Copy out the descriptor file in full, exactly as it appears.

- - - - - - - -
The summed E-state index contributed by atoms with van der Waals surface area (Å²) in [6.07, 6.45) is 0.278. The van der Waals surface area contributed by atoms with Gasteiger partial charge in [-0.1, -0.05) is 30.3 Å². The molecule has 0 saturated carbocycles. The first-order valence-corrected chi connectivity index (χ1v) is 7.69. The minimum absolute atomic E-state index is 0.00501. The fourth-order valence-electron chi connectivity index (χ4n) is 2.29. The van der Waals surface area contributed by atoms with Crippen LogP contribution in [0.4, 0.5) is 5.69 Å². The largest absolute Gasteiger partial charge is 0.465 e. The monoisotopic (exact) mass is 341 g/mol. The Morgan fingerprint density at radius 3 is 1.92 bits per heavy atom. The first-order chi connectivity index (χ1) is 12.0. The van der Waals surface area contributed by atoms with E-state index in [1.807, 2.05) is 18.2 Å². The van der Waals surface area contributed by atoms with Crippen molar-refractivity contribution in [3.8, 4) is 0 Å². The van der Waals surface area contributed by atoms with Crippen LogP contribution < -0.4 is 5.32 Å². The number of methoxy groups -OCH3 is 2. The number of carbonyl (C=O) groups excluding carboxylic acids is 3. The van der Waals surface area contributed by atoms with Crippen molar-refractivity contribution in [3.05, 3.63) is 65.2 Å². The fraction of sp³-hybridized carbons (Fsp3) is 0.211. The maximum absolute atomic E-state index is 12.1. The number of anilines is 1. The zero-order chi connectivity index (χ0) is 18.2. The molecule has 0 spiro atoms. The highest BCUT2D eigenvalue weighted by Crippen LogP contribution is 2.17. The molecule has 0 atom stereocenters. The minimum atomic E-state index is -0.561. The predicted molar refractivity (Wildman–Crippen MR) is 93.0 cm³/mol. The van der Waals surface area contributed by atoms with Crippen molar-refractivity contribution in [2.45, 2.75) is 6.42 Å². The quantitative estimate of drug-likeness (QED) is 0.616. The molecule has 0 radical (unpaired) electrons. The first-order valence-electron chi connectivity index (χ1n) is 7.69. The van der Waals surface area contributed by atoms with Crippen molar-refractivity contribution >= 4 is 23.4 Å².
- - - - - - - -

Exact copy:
The summed E-state index contributed by atoms with van der Waals surface area (Å²) in [6.07, 6.45) is 0.278. The van der Waals surface area contributed by atoms with Gasteiger partial charge in [-0.1, -0.05) is 30.3 Å². The molecule has 0 saturated carbocycles. The first-order valence-corrected chi connectivity index (χ1v) is 7.69. The minimum absolute atomic E-state index is 0.00501. The fourth-order valence-electron chi connectivity index (χ4n) is 2.29. The van der Waals surface area contributed by atoms with Crippen LogP contribution in [0.4, 0.5) is 5.69 Å². The largest absolute Gasteiger partial charge is 0.465 e. The monoisotopic (exact) mass is 341 g/mol. The Morgan fingerprint density at radius 3 is 1.92 bits per heavy atom. The first-order chi connectivity index (χ1) is 12.0. The van der Waals surface area contributed by atoms with E-state index in [1.807, 2.05) is 18.2 Å². The van der Waals surface area contributed by atoms with Crippen molar-refractivity contribution in [3.8, 4) is 0 Å². The van der Waals surface area contributed by atoms with Crippen LogP contribution < -0.4 is 5.32 Å². The number of methoxy groups -OCH3 is 2. The number of carbonyl (C=O) groups excluding carboxylic acids is 3. The van der Waals surface area contributed by atoms with Crippen molar-refractivity contribution in [3.05, 3.63) is 65.2 Å². The fraction of sp³-hybridized carbons (Fsp3) is 0.211. The maximum absolute atomic E-state index is 12.1. The number of anilines is 1. The zero-order chi connectivity index (χ0) is 18.2. The molecule has 0 spiro atoms. The highest BCUT2D eigenvalue weighted by Crippen LogP contribution is 2.17. The molecule has 0 atom stereocenters. The minimum atomic E-state index is -0.561. The predicted molar refractivity (Wildman–Crippen MR) is 93.0 cm³/mol. The van der Waals surface area contributed by atoms with Crippen molar-refractivity contribution in [2.45, 2.75) is 6.42 Å². The quantitative estimate of drug-likeness (QED) is 0.616. The molecule has 0 radical (unpaired) electrons. The first-order valence-electron chi connectivity index (χ1n) is 7.69. The van der Waals surface area contributed by atoms with Crippen molar-refractivity contribution >= 4 is 23.4 Å².